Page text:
''The Rime of the Ancient Mariner'' by Creator/SamuelTaylorColeridge is probably one of the [[SmallReferencePools most-referenced]] pieces of [[{{Romanticism}} Romantic]] poetry. Ever heard "''Water, water everywhere and not a drop to drink''"? Yup, it's from here (although [[BeamMeUpScotty in the original text it's ''nor any drop to drink'']]). It is a relatively long NarrativePoem about a disaster-prone ship, enclosed in a FramingDevice where the sailor who cursed it is describing his travels to a guest at a wedding. It's notable for its religious and naturalistic themes and for having a lot in common with Gothic literature. The poem is divided into 7 sections, each dealing with a different part of the Mariner's journey.

Creator/GustaveDore illustrated it in a beautiful and unforgettable way. Music/IronMaiden turned it into a [[EpicRocking 14-minute]] FilkSong.

Borrows elements from Myth/NauticalFolklore. Has its own [[ReferencedBy/TheRimeOfTheAncientMariner Referenced By]] page.


* AesopCollateralDamage: The Mariner learning to value life took the death of his entire crew.
* AfterlifeExpress: A soul ship.
* TheAnnotatedEdition: The poem was reprinted with a "gloss" that explains several things.
* AntiquatedLinguistics: Coleridge wanted to evoke the feeling of an older age of epic poetry.
* TheAtoner: The Mariner, who wanders the world repeating his story to others as penance for his crime of shooting the albatross.
* AudienceSurrogate: The Wedding-Guest is this. Essentially a blank slate who reacts to the Mariner's tale in much the same way as the reader.
* ChessWithDeath: Actually, dice with death: Death and Life-In-Death gamble with dice, and Death wins the crew, while Life-In-Death wins the Mariner, and gives him a FateWorseThanDeath.
* CommonMeter: Throughout. If you want to make sure you can never take the poem seriously again, try singing it to "Yankee Doodle". Or the theme from ''Series/GilligansIsland''.
* DemBones: DEATH is a skeleton.
* DidYouDie: After the Mariner describes how everyone on his ship died, the Wedding-Guest interrupts the story with "I fear thee, ancient Mariner!" and has to be reassured that the Mariner did not die.
* FateWorseThanDeath: The Mariner gets one of these after [[AnthropomorphicPersonification Death]] loses him to Life-In-Death in a dice game.
* FelonyMisdemeanor: The events of the poem occur because the Mariner kills an albatross. Then again, some critics argue that the albatross is representative of Jesus. Also, Myth/NauticalFolklore holds albatrosses to be good omens (perhaps as they often show land is near) and in killing one it was believed you bring on bad luck and misfortune.
* FootnoteFever: In the second edition, which is the one most commonly reprinted, the poem is accompanied by extensive marginal glosses. These are sometimes referred to as "built-in Cliff's Notes".
* FlyingDutchman: The Mariner.
* FramingDevice: The Mariner telling his story to [[EveryoneCallsHimBarkeep Wedding-Guest]].
* GhostShip: The ship, which manages to sail without wind and only two passengers (Death and Life-in-Death).
* GaiasRevenge: As filtered through the superstitions of sailors.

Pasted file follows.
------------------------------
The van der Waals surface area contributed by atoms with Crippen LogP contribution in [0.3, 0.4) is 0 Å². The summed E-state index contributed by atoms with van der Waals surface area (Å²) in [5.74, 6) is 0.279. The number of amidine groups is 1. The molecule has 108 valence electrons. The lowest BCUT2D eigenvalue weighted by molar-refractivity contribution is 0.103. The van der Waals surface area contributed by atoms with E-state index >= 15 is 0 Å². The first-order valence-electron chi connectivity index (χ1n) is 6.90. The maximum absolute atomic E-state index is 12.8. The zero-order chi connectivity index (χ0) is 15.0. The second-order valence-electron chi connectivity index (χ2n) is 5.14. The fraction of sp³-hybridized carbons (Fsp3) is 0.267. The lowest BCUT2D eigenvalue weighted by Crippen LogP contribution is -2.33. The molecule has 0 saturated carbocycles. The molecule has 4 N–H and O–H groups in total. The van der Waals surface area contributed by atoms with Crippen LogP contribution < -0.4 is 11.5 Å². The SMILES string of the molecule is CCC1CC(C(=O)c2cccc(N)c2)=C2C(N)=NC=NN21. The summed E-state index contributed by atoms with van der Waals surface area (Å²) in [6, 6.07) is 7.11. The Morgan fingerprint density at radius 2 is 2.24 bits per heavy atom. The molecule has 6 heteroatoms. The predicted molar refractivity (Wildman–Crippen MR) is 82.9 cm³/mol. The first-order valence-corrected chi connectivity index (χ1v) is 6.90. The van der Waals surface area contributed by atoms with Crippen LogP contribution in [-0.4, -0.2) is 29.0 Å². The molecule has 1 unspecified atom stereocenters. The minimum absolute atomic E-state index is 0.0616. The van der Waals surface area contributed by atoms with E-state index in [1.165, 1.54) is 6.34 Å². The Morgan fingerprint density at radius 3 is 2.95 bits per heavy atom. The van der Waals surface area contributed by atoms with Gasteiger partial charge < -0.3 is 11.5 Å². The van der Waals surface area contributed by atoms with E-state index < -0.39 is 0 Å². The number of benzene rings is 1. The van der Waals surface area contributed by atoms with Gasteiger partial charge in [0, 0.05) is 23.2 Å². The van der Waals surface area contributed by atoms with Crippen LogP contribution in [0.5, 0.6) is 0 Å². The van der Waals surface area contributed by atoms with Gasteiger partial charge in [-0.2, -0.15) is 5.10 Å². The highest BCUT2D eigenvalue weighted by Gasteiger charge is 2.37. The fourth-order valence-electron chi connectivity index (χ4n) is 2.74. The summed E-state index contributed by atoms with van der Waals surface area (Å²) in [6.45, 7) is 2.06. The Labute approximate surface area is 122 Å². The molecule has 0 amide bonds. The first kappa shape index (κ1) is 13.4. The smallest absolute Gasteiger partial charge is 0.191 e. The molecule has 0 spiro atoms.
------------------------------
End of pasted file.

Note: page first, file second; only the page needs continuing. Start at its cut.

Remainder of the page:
* TheGrimReaper: He fails to collect the Mariner's soul, so it instead goes to [[FateWorseThanDeath Life-In-Death]]
* HeatWave: The ship gets stuck in the windless, tropical and hot doldrums. There is a drought along with the heat.
* {{Hypocrite}}s: The Mariner's crew start justifying his killing of the albatross; when things start to turn sour, they hang its carcass from his neck. Death promptly shows them the error in their ways.
* HopeSpot: "I bit my arm, I sucked the blood, And cried, A sail! a sail!"
* {{Irony}}: The "Water, water, everywhere" verse is a famous example of situational irony.
* MysteriousAntarctica: The whole thing ''literally'' goes south because the Mariner's ship wound up hitting Antarctica. And then death's ship appears...
* NamelessNarrative: No one has a name, unless you count [[AnthropomorphicPersonification Death and Life-In-Death]].
* NarrativePoem
* OceanMadness: The entire poem is a description of this.
* ThePenance: The Mariner wears the dead albatross around his neck and is compelled to tell his story in order to atone for killing it.
* RamblingOldManMonologue: The entire poem apart from the framing device.
* RedemptionInTheRain: The day after the Mariner's curse is lifted, a tremendous rainstorm appears, and he stands in it, gulping down the water, so happy he believes he died and is in paradise.
* RuleOfThree: "There is an Ancient Mariner, and he stoppeth one of three..."
* SignatureLine: "Water, water everywhere, nor any drop to drink."
* SoleSurvivor: The Mariner is the only member of his crew to survive.
* SpaceWhaleAesop: "Be compassionate towards all creatures and don't go around murdering innocent seabirds, or else you'll wind up stranded in the middle of the ocean, all your friends will die, their corpses will torment you, and when you eventually make it to land you'll be forced to constantly wander the world telling your story instead of being able to live a normal life."\\
Or as put by Music/BruceDickinson:
-->"[[SpoofAesop And the moral of this story is 'this is what not to do if a bird shits on you']]"
* TooGoodToBeTrue and AGlitchInTheMatrix: The Mariner points out that there's something wrong with the way the unfamiliar ship is moving towards them, considering there's no wind, no tide and it's coming way too fast.
* TheUndead: Upon paying penance for his crime, the crew rise from the dead and sail the Mariner's ship to land. It is also insinuated that the Mariner has been rendered either undead or incapable of dying in order to tell his tale to as many as he can.
* UngratefulBastard: The Mariner shoots the Albatross for completely unexplained reasons, despite the fact that the bird actually just led them out of the glacial maze.